What makes a city great? For the City of Atlanta, GA, the answers are abundant: greenery and parks throughout the city, vibrant cultural institutions, a commitment to sustainable development, a thriving economy and beautiful neighborhoods steeped in history.
But none of these characteristics are possible without a healthy, well-maintained underlying infrastructure. The city’s Department of Enterprise Assets Management (DEAM) plays a pivotal role in keeping that infrastructure running smoothly.
The department handles physical assets that fall under the general fund for the city, such as city hall, the municipal court, community centers, fire stations and police precincts. All told, the division maintains 51 facilities. In addition, it manages the capital programs for new city building projects.
Commitment to citizens and city workers alike is fundamental to the DEAM mission. “The backbone of facilities maintenance is its customer service,” says Remy Saintil, Commissioner of DEAM. “The firefighters living in fire stations, for example, need an environment in which they can be productive and ready to go out and fight fires. They can’t be worried about the roof leaking or the HVAC not working.”
When Saintil joined DEAM in 2020, the department’s asset management system had become antiquated. “We needed a system that would enable us to create maintenance programs, take work order requests and then communicate continuously with requestors,” says Saintil. “Enterprise asset management is our department’s name. We wanted to be the subject matter experts in that area and to earn our ISO 55001 certification.”
Certification brings with it many advantages for a city. By driving asset management governance, it helps ensure facilities are well-maintained and taxpayer dollars are well-spent. And by improving bond and insurance ratings, it can save a city money.
The certification process is rigorous, involving numerous audits over several years. Only eight entities in the US are currently certified, two of which are in the Atlanta area: the Metropolitan Atlanta Rapid Transit Authority (MARTA) and the Atlanta airport. Saintil and his team wanted to make it an Atlanta trifecta, with DEAM as the third.
Saintil was part of the team that led the certification initiative at MARTA and headed up a separate proof-of-concept project using IBM predictive maintenance capabilities. He was deeply knowledgeable of the solution’s strengths, especially related to certification requirements, which are rigorous and take years to complete. “I needed a robust enterprise management system with the latest features,” he says. “I knew those capabilities were available with IBM and IBM® Maximo® Application Suite, so that’s the path we took.”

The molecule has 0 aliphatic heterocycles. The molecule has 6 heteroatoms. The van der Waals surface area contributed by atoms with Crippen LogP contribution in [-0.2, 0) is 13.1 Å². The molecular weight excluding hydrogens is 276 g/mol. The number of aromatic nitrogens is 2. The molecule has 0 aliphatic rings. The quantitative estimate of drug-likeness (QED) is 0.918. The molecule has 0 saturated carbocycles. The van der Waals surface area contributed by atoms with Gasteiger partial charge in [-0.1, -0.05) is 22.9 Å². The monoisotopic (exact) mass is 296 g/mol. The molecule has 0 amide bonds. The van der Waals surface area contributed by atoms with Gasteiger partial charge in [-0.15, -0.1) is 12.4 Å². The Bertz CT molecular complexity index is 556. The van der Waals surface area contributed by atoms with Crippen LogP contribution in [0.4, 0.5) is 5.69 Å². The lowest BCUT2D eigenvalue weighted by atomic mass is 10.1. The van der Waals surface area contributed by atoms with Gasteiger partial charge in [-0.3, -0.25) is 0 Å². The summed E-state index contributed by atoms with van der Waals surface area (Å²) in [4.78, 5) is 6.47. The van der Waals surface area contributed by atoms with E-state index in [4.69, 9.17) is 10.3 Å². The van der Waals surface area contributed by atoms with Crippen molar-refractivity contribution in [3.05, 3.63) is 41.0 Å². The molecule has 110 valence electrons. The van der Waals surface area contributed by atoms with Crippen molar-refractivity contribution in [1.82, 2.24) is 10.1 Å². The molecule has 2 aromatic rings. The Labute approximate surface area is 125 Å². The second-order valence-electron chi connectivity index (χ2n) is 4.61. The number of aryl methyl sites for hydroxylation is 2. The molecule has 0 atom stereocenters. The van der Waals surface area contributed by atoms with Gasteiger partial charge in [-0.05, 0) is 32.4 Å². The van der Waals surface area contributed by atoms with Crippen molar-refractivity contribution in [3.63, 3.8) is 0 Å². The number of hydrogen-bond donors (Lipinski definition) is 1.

Establishes a new system to manage assets for 51 city facilities, covering 2M gross square feet, in a cloud-based, managed services environment
Sets the foundation DEAM needs to become 1 of 3 Atlanta-based entities with ISO 55001 certification
Fortunately, the city already had a contract in place to use the IBM Maximo Application Suite for asset management, with highly successful on-premises deployments within several departments. The solution provides a single, integrated platform with access to comprehensive monitoring, maintenance and reliability applications across the respective departments. Those departments can use the platform to plan and schedule maintenance, track work orders and manage maintenance, repair and operations (MRO) inventory levels within a single platform.
But Saintil wanted to take even further advantage of the solution’s capabilities. He was particularly interested in using it as a cloud-based managed service, with IBM hosting and managing the platform on the IBM Cloud®, and in its predictive maintenance features that utilize IBM Watson® Machine Learning.
Preparation was key to the project’s success. The DEAM team worked with IBM Expert Labs to set a plan in place. The first step was to educate employees on what enterprise asset management was and how it would help them do their jobs. In addition to providing asset management training, Saintil worked with his team so they could become certified in Maximo.
Since the city’s previous IBM Maximo implementations had run solely on premises, the team needed to update the IBM contract so it could run the solution on IBM Cloud as a managed service. It took time to work out the details with the city legislature, but the efforts paid off and the contract was approved in 2021.